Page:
5 ways to help save money on funeral costs
Whilst it’s a sad fact that funeral costs are rising year-on-year (and many families struggle to meet these often unplanned expenses) there are many ways that families can look to manage the overall cost of funerals. We believe that, with a little research and creativity, families can arrange a respectful and fitting funeral for as little as £2,000.
My advice to families who are concerned about funerals costs would be as follows:
1. Focus on the ceremonial aspects of the funeral and not on the physical display Some of the best funerals I’ve attended have been the simplest ones where the focus is on the content and not the money. Whilst many funeral directors will try to convince you otherwise, it’s just not necessary to have fleets of limousines, ornate solid oak coffins and vast floral displays to have a respectful and loving farewell. What is important is the intention behind everything that is done - by this I mean love.
It’s far more meaningful to concentrate on the actual content of the funeral service – having photographs of the deceased person on display at the venue, having favourite pieces of music or clips from films playing, having family and close friends sharing their own favourite memories and everyone having the opportunity to say goodbye in the own way.
Instead of a traditional coffin, why not have a cardboard coffin and allow everyone to come and write their own farewell message on the coffin with marker pens during the funeral ceremony? Or, why not create time before the funeral to invite friends and family to decorate the coffin, either at home or at your funeral directors. This can be a very healing time in the grieving process as it encourages people to talk, to work through their feelings and share stories. The decoration doesn't have to be expertly undertaken, but what does matter is the love that goes into the process.
Instead of buying expensive floral displays, why not collect flowers from your garden and create the floral displays yourself with friends and family. Again this gives people the opportunity to talk and share their feelings and memories.
Remember, it is the intention of love that matters, not the display of financial outlay.
2. Do your homework and shop around Like anything, the cost of funerals, and the amount that funeral directors charge, can vary considerably for exactly the same service. Many funeral directors now have their price list available to view on their website. If they don’t (or if you don’t have access to the internet) then don’t feel afraid to ask – there’s nothing disrespectful in getting the best deal and not being ripped off. Ask for a full breakdown of the charges so you can compare like for like with different funeral directors. Ask for details of their professional fee AND what they are going to charge you for things like coffins, flowers, orders of service etc.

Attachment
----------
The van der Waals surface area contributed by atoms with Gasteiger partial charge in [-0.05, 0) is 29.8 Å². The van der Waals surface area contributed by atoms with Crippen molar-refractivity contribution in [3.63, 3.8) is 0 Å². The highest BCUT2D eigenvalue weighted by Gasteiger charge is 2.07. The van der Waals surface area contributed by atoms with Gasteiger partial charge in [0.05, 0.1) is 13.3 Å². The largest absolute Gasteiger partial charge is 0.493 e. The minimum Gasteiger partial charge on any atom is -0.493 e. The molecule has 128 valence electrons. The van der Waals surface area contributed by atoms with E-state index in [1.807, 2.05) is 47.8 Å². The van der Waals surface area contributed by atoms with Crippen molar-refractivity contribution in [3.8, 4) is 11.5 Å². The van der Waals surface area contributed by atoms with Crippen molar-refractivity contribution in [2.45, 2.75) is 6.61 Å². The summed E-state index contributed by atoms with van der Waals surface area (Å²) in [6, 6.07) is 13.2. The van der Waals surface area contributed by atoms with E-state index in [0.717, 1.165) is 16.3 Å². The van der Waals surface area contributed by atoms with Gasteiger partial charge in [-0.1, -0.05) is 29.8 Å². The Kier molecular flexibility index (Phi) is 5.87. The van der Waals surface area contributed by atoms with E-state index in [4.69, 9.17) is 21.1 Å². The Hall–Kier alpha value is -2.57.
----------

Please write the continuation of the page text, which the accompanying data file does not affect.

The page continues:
Likewise with both crematoriums and cemeteries, prices can vary considerably so make sure you find out the full cost before committing to a venue.
3. Beware of the extras Particularly, here I’m thinking of embalming (or “hygienic treatment” as many funeral directors like to call it) but this also refers to other “extras” offered by the funeral director. Before agreeing to any “extras” ask the funeral director what’s involved and if it’s really necessary. In our experience, embalming is a particularly invasive and unpleasant process which is hardly ever necessary and certainly adds to the overall costs.
4. Consider a direct cremation (or burial) A direct cremation is a practical and lower-cost option, which separates the actual cremation process from the funeral ceremony. A cremation is held without any service or mourners present at the crematorium and this can help reduce costs significantly. The ceremony can be held almost anywhere; a church, a village hall or even at home and can take place either before or after the cremation – there are no rules and you won’t be limited for time. But, once again, it’s important to do your research as not all funeral directors (or crematoriums) offer this option.
5. Do some of the work yourself There’s no legal or morale reason to even use a funeral director and some families are now choosing to go completely DIY. Much of the cost associated with arranging funerals can be the time involved in completing the necessary paperwork and arranging the diaries of the many different parties involved. If families are willing to undertake some (or all) of this work then costs can be reduced significantly.
Most funeral directors offer only “all or nothing” packaged services but some funeral directors may be willing to support families that want to be more involved in the arrangements. Once again, it’s important to shop around and ask funeral directors if they are able to help support your DIY funeral.
One small thing you can do. Instead of relying on paid pall bearers, encourage family and friends to carry the coffin. If you don’t fancy shouldering the coffin, choose a coffin with strong rope handles that can be used to carry it or maybe use a decorated bier or trolley and wheel the coffin to the funeral.
If you would like more information about this topic, or any other funeral related advice, please feel free to contact us without obligation.